The lower section of the wall is 3 garage door insulation panels thick. The inner layer is part of the wall holding back the infill. I figured that since I’ve got these things laying around, they won’t speed up heat loss through the floor. So why not? The outer panel is about 4″ taller than the inner floor.
The rest of the wall is made up of the bundles of Phrag. The bundles average around 4″ in diameter. Leah and I tied them up. One on each side, hold the bundle in place, weave the baling twine over around under through over tight, pick up all the reeds that fell, repeat 4x per bundle. It got a lot more straightforward after a bit. This will get covered with the same sort of earthen plaster that is inside the Seedhouse. I haven’t figured the outside yet. The eaves are pretty deep so I might try straight earthen plaster outside too. Or maybe a mix with just a little lime to tighten things up. I can’t grow or mine plaster lime here. Ever. And the trick is as small a footprint as possible. The insulation panels are/were garbage.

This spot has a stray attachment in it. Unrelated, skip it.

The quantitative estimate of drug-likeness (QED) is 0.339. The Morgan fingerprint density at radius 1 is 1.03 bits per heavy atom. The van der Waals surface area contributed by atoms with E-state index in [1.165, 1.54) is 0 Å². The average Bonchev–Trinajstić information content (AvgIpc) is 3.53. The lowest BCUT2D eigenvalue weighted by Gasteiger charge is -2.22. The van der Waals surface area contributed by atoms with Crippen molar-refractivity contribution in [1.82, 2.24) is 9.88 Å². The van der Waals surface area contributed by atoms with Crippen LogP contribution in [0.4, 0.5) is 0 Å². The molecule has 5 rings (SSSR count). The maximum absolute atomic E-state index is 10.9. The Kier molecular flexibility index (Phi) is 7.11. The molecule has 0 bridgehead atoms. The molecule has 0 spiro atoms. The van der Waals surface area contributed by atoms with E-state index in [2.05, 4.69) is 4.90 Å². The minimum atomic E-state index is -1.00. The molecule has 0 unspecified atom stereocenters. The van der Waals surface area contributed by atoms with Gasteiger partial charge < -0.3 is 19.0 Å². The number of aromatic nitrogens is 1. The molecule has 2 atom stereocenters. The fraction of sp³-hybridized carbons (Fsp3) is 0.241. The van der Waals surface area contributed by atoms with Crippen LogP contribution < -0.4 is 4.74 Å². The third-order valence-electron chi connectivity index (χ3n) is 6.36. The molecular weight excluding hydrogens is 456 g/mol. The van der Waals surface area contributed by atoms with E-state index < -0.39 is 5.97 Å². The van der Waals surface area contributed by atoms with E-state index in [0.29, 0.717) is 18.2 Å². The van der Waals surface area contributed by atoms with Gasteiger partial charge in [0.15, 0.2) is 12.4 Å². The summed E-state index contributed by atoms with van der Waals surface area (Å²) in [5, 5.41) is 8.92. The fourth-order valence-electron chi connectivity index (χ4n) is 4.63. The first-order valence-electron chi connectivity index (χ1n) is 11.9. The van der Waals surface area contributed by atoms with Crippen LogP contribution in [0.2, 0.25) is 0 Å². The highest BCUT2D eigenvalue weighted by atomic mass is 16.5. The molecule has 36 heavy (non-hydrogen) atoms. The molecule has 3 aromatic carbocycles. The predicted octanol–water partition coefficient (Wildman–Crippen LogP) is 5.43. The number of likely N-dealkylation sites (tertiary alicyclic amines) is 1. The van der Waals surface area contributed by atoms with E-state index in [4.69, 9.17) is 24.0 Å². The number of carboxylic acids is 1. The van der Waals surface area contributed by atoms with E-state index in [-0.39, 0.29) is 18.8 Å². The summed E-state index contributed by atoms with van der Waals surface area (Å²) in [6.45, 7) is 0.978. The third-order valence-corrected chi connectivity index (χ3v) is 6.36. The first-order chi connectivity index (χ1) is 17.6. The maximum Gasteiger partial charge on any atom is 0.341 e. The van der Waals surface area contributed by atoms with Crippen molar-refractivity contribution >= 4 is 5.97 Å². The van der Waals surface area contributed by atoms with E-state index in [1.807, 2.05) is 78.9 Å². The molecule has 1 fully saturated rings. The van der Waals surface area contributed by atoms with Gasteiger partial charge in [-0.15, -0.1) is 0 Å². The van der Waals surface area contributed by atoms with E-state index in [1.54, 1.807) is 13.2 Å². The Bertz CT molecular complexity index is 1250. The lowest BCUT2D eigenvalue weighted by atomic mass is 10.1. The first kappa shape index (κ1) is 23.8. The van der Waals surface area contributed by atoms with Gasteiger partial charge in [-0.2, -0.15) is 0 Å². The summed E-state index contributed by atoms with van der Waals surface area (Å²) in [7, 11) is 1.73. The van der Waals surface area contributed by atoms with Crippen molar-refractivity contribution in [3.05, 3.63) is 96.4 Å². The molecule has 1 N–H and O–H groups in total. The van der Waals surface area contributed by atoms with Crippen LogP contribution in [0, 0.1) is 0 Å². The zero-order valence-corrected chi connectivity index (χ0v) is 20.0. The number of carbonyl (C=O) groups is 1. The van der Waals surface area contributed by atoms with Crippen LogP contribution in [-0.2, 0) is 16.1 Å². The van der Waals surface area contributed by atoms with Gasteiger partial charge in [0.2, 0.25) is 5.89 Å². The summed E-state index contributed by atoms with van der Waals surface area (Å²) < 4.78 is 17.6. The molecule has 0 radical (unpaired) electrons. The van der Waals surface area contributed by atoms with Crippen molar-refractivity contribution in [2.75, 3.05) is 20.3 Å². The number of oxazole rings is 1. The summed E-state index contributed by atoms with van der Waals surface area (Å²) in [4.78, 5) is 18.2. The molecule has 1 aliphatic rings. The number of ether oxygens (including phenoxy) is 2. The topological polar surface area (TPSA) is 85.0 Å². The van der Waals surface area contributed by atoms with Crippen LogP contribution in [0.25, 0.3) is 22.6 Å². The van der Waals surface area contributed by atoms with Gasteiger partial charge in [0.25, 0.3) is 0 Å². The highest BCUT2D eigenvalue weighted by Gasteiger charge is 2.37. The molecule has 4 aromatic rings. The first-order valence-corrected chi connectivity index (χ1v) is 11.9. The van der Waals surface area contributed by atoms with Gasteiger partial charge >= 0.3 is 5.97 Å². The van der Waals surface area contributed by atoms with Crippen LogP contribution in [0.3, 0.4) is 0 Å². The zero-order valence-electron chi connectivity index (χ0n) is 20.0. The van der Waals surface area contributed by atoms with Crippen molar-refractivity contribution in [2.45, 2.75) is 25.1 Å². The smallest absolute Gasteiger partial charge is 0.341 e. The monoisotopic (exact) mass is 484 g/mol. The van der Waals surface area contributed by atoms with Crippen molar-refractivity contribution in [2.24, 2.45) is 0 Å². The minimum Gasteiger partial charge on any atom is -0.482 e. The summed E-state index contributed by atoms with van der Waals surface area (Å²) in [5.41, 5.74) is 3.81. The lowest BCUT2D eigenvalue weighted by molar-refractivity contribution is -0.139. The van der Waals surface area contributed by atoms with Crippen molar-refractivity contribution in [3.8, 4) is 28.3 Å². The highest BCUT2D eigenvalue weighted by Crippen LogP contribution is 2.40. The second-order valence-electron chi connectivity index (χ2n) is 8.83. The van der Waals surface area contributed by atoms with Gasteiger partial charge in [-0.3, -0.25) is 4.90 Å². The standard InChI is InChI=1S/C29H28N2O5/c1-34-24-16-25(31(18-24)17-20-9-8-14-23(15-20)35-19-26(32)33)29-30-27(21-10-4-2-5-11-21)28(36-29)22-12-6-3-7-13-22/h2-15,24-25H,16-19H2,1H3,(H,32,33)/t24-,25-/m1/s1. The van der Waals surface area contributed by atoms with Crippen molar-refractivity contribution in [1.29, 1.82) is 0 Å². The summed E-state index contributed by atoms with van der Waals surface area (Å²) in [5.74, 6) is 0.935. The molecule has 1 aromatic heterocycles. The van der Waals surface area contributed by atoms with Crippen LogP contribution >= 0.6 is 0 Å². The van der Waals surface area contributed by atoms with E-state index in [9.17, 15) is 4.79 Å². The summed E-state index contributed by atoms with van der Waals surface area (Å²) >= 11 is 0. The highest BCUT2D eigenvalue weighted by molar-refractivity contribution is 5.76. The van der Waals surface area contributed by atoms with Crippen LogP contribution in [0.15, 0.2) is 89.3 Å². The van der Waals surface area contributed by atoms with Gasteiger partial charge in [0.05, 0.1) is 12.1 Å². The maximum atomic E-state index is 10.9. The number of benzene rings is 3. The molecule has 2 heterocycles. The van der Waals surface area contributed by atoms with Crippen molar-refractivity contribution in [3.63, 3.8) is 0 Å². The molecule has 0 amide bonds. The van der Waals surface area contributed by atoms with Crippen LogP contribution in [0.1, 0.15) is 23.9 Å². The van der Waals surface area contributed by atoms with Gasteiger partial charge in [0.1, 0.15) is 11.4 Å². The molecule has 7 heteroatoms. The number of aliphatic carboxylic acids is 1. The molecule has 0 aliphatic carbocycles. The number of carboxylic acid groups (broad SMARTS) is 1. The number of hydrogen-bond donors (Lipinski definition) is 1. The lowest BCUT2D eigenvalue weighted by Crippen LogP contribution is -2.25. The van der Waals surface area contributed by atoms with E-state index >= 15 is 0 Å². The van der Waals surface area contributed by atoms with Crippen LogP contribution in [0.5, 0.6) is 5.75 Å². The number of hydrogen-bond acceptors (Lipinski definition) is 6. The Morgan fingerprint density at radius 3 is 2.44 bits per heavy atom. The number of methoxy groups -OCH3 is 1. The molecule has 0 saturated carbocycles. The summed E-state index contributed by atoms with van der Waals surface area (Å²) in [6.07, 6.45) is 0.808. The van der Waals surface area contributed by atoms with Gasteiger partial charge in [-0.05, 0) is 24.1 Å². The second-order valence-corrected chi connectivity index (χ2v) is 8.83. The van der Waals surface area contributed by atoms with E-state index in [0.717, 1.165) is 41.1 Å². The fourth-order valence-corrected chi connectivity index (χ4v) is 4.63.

I doubt I can pull off plastering this thing before the freeze is here to stay. Maybe the inside only as I have the capacity to heat that room. The exterior walls will remain covered with a membrane for the winter. Something to cut the wind. I would like to get birds in here fairly soon so, I’ve still got a bit of work to do to pull that off.
Tomorrow (8/27) we are hosting a Farm Tour sponsored by the Ashtabula Local Food Council here at the farm. Come by and check out just exactly what this place looks like. It looks very different than it has for a while (if ever). The chickens sure love it. At the base of the big Red Oaks back by the barn, down among the roots, they have found that the soil is light and fluffy and oh, so perfect for dust bathing. The rocket stove in the barn has progressed by leaps and bounds. It, too, will most likely make another oh, so perfect dust bath. Come on by and check out gardens and the Seedhouse. We’ll be doing a long plant walk as we wander the ring trail. I know the Elder berries are mostly done but the Monkey Flowers and Lobelia are going strong. The schedule says 1:00-3:30 so we’ll have plenty of time to enjoy the day.